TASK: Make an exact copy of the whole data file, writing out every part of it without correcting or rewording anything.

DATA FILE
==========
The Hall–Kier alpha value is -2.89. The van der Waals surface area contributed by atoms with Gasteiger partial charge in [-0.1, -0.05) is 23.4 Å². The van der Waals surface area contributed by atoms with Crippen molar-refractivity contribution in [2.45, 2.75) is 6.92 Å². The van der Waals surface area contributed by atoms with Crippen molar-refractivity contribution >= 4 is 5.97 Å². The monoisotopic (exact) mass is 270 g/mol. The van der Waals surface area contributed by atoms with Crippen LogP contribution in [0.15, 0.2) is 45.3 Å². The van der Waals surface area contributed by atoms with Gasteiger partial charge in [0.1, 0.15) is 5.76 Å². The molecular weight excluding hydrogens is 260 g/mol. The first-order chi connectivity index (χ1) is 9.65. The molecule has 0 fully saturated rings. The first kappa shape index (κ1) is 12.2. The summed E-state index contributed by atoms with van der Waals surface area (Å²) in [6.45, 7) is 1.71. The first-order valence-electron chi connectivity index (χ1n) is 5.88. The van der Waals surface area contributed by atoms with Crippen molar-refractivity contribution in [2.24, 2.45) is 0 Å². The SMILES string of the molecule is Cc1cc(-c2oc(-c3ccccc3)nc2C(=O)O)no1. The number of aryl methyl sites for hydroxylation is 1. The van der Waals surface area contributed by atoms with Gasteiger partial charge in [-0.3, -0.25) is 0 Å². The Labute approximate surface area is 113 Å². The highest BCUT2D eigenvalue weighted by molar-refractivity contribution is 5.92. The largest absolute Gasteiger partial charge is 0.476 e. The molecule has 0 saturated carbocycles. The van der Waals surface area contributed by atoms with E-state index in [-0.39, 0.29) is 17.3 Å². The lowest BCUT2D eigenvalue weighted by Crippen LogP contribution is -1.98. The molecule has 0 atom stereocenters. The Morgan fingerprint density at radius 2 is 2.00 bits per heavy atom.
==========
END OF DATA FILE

The Hall–Kier alpha value is -2.89. The van der Waals surface area contributed by atoms with Gasteiger partial charge in [-0.1, -0.05) is 23.4 Å². The van der Waals surface area contributed by atoms with Crippen molar-refractivity contribution in [2.45, 2.75) is 6.92 Å². The van der Waals surface area contributed by atoms with Crippen molar-refractivity contribution >= 4 is 5.97 Å². The monoisotopic (exact) mass is 270 g/mol. The van der Waals surface area contributed by atoms with Crippen LogP contribution in [0.15, 0.2) is 45.3 Å². The van der Waals surface area contributed by atoms with Gasteiger partial charge in [0.1, 0.15) is 5.76 Å². The molecular weight excluding hydrogens is 260 g/mol. The first-order chi connectivity index (χ1) is 9.65. The molecule has 0 fully saturated rings. The first kappa shape index (κ1) is 12.2. The summed E-state index contributed by atoms with van der Waals surface area (Å²) in [6.45, 7) is 1.71. The first-order valence-electron chi connectivity index (χ1n) is 5.88. The van der Waals surface area contributed by atoms with Crippen molar-refractivity contribution in [2.24, 2.45) is 0 Å². The SMILES string of the molecule is Cc1cc(-c2oc(-c3ccccc3)nc2C(=O)O)no1. The number of aryl methyl sites for hydroxylation is 1. The van der Waals surface area contributed by atoms with Gasteiger partial charge in [-0.3, -0.25) is 0 Å². The Labute approximate surface area is 113 Å². The highest BCUT2D eigenvalue weighted by molar-refractivity contribution is 5.92. The largest absolute Gasteiger partial charge is 0.476 e. The molecule has 0 saturated carbocycles. The van der Waals surface area contributed by atoms with E-state index in [-0.39, 0.29) is 17.3 Å². The lowest BCUT2D eigenvalue weighted by Crippen LogP contribution is -1.98. The molecule has 0 atom stereocenters. The Morgan fingerprint density at radius 2 is 2.00 bits per heavy atom.